CHASKA, Minn. (FOX 9) - An image circulating on social media has some people at Chaska High School upset and it’s not the first time the district has dealt with a controversy concerning race.
The district says it caught wind of the incident last week. They launched in investigation, reaching out to students and families personally affected. However, those with loved ones in the district say a passive approach is not the way to end the pattern of problems.
“Finding about this was just a smack in the face,” said Emily Flower, an educational advocate.
The image circulated on social media at Chaska High School last week. It stunned Eastern Carver County School District parents, teachers and students.
The image shows the faces of 25 black students identified and superimposed on a Google Maps image with the locator labeled, “Negro Hill.”
“It’s serious and it needs to be treated seriously,” Flower added.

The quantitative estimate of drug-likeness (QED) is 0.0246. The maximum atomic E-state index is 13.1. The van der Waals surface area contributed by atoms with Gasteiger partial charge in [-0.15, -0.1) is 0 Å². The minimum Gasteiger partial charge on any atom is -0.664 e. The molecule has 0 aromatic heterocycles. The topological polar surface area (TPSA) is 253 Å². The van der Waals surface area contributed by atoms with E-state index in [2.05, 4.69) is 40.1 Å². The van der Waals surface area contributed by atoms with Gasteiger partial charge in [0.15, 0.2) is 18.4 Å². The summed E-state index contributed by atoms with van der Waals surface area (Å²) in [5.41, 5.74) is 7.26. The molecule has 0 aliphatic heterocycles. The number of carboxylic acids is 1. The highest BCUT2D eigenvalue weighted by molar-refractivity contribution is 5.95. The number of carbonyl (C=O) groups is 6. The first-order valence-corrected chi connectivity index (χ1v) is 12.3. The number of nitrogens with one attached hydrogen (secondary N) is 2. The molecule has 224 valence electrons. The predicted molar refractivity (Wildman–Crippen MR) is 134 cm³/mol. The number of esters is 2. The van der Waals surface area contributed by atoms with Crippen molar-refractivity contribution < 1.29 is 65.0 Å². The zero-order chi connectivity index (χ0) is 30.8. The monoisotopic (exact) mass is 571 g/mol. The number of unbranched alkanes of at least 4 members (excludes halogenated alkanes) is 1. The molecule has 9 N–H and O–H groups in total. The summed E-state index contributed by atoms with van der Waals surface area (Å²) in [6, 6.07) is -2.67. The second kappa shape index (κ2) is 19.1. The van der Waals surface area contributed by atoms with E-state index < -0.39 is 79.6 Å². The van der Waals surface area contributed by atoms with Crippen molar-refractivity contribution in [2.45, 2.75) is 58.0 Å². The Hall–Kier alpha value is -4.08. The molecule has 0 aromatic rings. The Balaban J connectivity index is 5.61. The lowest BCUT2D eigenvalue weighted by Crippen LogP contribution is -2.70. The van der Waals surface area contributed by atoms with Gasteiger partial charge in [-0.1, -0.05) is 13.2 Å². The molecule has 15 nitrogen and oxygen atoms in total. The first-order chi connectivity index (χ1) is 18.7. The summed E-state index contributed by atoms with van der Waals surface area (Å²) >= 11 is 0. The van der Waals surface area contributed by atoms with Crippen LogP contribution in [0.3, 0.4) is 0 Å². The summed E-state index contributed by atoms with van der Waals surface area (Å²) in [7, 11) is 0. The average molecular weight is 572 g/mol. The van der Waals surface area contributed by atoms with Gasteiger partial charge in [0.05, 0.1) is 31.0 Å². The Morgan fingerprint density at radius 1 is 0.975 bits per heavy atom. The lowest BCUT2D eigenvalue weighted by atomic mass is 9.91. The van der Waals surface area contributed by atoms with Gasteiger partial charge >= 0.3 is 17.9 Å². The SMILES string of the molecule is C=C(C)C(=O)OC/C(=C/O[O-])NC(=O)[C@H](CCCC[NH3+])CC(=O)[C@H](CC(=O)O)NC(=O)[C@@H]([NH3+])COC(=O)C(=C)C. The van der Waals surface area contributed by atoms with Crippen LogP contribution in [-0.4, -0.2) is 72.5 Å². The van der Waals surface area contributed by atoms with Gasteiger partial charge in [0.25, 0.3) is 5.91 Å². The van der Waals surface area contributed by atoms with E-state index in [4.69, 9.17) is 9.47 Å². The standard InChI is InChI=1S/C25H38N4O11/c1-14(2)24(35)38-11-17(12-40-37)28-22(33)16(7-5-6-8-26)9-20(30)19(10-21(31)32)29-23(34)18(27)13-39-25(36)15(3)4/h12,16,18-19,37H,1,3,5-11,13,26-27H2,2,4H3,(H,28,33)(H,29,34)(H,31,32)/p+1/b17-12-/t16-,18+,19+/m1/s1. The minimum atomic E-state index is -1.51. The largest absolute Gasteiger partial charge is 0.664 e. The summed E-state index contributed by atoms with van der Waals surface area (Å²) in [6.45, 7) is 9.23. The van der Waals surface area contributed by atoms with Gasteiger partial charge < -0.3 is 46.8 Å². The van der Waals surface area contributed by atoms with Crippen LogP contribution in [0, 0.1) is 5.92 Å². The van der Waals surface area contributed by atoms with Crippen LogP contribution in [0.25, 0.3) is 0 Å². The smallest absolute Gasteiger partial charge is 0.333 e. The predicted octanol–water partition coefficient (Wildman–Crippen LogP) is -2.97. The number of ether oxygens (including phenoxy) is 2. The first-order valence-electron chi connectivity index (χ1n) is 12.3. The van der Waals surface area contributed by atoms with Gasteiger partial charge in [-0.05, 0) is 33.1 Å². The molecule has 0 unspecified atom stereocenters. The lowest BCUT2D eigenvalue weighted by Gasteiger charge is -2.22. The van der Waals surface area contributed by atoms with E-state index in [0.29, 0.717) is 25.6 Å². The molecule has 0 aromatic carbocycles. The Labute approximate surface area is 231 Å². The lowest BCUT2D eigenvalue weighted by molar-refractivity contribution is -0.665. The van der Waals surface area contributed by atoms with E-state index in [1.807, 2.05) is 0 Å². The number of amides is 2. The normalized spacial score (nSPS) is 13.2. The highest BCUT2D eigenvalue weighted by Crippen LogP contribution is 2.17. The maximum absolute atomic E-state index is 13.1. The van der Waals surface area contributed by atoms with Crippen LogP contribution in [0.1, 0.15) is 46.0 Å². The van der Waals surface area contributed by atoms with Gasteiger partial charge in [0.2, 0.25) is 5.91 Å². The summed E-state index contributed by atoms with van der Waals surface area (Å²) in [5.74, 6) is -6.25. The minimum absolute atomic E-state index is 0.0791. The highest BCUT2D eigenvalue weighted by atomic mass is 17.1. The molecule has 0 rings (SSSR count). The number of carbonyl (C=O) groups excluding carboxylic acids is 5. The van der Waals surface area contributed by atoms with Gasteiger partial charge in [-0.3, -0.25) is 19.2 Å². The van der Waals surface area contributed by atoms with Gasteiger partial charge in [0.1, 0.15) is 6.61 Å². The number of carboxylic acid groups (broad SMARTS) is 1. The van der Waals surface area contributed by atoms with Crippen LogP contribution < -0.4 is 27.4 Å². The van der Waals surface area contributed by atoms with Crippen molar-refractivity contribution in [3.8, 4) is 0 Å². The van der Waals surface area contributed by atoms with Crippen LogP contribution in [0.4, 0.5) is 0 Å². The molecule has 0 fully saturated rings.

This is the latest in a series of racist incidents targeting African American students at Chaska High School.
“Every time something like this happens, every student is affected,” Flower said.
Flower has nephews in the district, one of whom has also been harassed because of his race.
“It’s been continuous and documented for two full school years. There was a group of kids that called him monkey for a long time and there was nothing done about it,” she said. “And the most recent issue was profanity, racial profanity, written on his gym t-shirt. And the school claimed they couldn’t determine who did it.”
Flower’s other nephew has faced backlash for publicly opposing racism, she said.
“His brother started speaking out and suffered targeting and repercussions and has been bullied about it since then,” Flower said.
“It’s disturbing, it’s disgusting,” said District Superintendent Clint Christopher. “It’s unacceptable and it’s certainly not tolerated.”
Christopher went on to say, “There’s issues we need to address, but they certainly don’t reflect our community, our school or our district. But certainly, the lived experience of some of our students is not where it needs to get better.”
While Christopher says the students responsible for posting the image faced significant consequences, Flower is concerned racist behavior is being treated as a minor slip in judgment district-wide.